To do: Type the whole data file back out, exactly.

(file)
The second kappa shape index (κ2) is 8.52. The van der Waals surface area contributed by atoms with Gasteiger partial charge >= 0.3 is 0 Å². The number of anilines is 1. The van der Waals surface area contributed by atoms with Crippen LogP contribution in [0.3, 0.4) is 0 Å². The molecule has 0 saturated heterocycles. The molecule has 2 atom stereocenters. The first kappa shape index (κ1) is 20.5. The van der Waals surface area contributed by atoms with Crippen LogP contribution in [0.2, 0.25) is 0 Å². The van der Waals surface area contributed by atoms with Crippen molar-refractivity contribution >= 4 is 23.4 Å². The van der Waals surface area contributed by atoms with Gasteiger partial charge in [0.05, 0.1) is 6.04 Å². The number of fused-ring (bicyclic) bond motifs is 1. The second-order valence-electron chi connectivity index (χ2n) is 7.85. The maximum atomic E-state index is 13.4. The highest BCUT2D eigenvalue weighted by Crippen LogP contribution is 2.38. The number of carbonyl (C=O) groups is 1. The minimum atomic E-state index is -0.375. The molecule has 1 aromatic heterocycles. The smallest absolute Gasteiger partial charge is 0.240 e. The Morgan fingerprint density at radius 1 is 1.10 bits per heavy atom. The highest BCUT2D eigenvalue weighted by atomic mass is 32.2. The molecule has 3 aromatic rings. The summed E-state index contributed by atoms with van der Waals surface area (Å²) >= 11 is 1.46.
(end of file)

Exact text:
The second kappa shape index (κ2) is 8.52. The van der Waals surface area contributed by atoms with Gasteiger partial charge >= 0.3 is 0 Å². The number of anilines is 1. The van der Waals surface area contributed by atoms with Crippen LogP contribution in [0.3, 0.4) is 0 Å². The molecule has 0 saturated heterocycles. The molecule has 2 atom stereocenters. The first kappa shape index (κ1) is 20.5. The van der Waals surface area contributed by atoms with Crippen LogP contribution in [0.2, 0.25) is 0 Å². The van der Waals surface area contributed by atoms with Crippen molar-refractivity contribution >= 4 is 23.4 Å². The van der Waals surface area contributed by atoms with Gasteiger partial charge in [0.05, 0.1) is 6.04 Å². The number of fused-ring (bicyclic) bond motifs is 1. The second-order valence-electron chi connectivity index (χ2n) is 7.85. The maximum atomic E-state index is 13.4. The highest BCUT2D eigenvalue weighted by Crippen LogP contribution is 2.38. The number of carbonyl (C=O) groups is 1. The minimum atomic E-state index is -0.375. The molecule has 1 aromatic heterocycles. The smallest absolute Gasteiger partial charge is 0.240 e. The Morgan fingerprint density at radius 1 is 1.10 bits per heavy atom. The highest BCUT2D eigenvalue weighted by atomic mass is 32.2. The molecule has 3 aromatic rings. The summed E-state index contributed by atoms with van der Waals surface area (Å²) >= 11 is 1.46.